Today I thought I’d share my thoughts and experiences on pricing your work. It’s safe to say that A LOT of young designers (myself included) have trouble valuing their work and pricing it accordingly. The majority of the time, we price our work too low because we're afraid that the client will back out of a project. We price our work too low because we think too optimistically about how long a project will actually take us, ignoring all the problems that could potentially arise throughout the project. Worse than that, we price ourselves too low because we purely don’t see the value in our work.
I will admit, I have struggled with this, and still struggle to figure out what my work is worth. Since I work full-time, I only occasionally do freelance projects, so I don’t have a lot of experience with pricing. Whereas, If I were a freelance designer, relying on that as my sole income, I would have a lot more experience and knowledge of how to estimate a project fairly for everybody involved.
But, since I know that I'm not alone, I will share my few experiences with pricing my work. It’s important for me to note that most of the “freelance” work I have done were while I was a student. At that point, I rarely turned down opportunities because I was desperate for portfolio pieces, so I did projects for dirt cheap. It wasn’t really because I wanted to give my friends “a good deal” - It was because I was uneducated on how much my time was worth.
Pricing projects far too low lead me to feeling dissatisfied and annoyed throughout the project. I would get frustrated because a project would take a lot longer than I expected and I wouldn't be compensated for the extra time I put into making revisions or creating more designs that weren't included in the original project scope. It took me a while to realize that I was doing EVERYTHING WRONG!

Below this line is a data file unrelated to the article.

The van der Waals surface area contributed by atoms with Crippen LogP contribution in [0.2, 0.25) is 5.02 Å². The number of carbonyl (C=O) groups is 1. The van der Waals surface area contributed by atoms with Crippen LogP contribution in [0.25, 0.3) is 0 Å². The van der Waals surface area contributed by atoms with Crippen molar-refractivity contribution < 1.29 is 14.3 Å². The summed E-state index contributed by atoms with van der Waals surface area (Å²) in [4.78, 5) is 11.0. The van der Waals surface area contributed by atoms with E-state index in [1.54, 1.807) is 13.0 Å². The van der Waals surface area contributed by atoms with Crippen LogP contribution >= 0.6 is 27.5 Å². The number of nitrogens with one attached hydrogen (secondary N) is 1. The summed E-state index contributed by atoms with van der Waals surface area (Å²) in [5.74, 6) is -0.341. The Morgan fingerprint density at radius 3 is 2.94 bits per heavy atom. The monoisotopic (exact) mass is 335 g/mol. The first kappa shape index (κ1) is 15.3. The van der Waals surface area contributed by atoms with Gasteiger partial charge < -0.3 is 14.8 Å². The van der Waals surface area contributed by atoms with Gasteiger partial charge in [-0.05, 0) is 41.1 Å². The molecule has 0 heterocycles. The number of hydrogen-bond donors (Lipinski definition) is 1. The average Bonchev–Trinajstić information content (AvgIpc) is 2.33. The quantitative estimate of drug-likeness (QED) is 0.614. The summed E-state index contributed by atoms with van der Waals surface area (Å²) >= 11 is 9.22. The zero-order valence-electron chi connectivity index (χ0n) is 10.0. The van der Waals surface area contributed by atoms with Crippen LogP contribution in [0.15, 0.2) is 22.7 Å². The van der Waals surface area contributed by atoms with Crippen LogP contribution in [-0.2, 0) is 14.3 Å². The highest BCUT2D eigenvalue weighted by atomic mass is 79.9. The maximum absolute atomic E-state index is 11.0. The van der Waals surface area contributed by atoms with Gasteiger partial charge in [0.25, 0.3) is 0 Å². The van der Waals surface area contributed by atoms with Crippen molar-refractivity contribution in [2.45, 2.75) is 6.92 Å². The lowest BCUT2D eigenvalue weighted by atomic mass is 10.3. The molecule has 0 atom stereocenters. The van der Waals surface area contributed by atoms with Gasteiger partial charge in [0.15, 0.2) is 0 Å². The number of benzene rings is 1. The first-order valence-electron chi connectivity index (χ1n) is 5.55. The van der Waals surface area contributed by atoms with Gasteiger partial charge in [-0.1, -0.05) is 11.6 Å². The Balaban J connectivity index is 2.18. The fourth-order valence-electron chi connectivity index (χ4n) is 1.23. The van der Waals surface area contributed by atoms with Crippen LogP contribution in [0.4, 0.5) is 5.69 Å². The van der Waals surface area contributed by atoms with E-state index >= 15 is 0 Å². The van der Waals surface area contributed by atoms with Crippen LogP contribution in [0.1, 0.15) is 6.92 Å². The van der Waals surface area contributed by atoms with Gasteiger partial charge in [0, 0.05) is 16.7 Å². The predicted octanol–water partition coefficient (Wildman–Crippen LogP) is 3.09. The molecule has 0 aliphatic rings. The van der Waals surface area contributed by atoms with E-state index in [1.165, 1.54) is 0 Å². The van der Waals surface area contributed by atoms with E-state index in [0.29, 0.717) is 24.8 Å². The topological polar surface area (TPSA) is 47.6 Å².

I definitely learned my lesson with one project in particular, where I charged far too little and didn’t use a contract. I knew this person very well and trusted them. I thought since I knew them personally, that there was no need to use a contract. I never thought that I wouldn't be paid for the work I would do. Unfortunately, I never got paid. It wasn’t just the design time I never got paid for, it was also the materials and printing that I never got compensated for. Not even money towards my gas for delivering the product to them. I felt taken advantage of and used.
I realize that this was completely my fault, and I would NEVER make the mistakes I made then, now. It is SO important to use a contract so that you are protected as well as the client. I respect my profession far more now to allow for something like that to happen again. But the truth is, there are a lot of people who do not respect design as a profession. You will come across many people throughout your career who will expect you to do work for them for free, or will walk away and use cheap design services. Don't get me wrong, If there's a project that you are extremely passionate about or know will lead you in a direction you want to go in, by all means GO FOR IT. But, you should never let anyone feel as though your work isn’t worth being paid for.
From my past experiences, I have since adjusted my pricing to better reflect my experience, abilities, and time, while also estimating a price that is reasonable for the client. When it comes to estimating a project, the best approach is to take into consideration the type of work you are creating and realistically how long you imagine it will take you. You also need to consider any revisions and anything else that may affect the timeline. Remember that this is your source of income, not just a hobby, so you have to earn enough to live off of. If you think you've priced fairly, and the client doesn’t agree, then they aren’t an ideal client.
Whether you’re a freelance designer, or looking to earn some extra money, I hope you found this post helpful. You are far too talented to sell yourself short!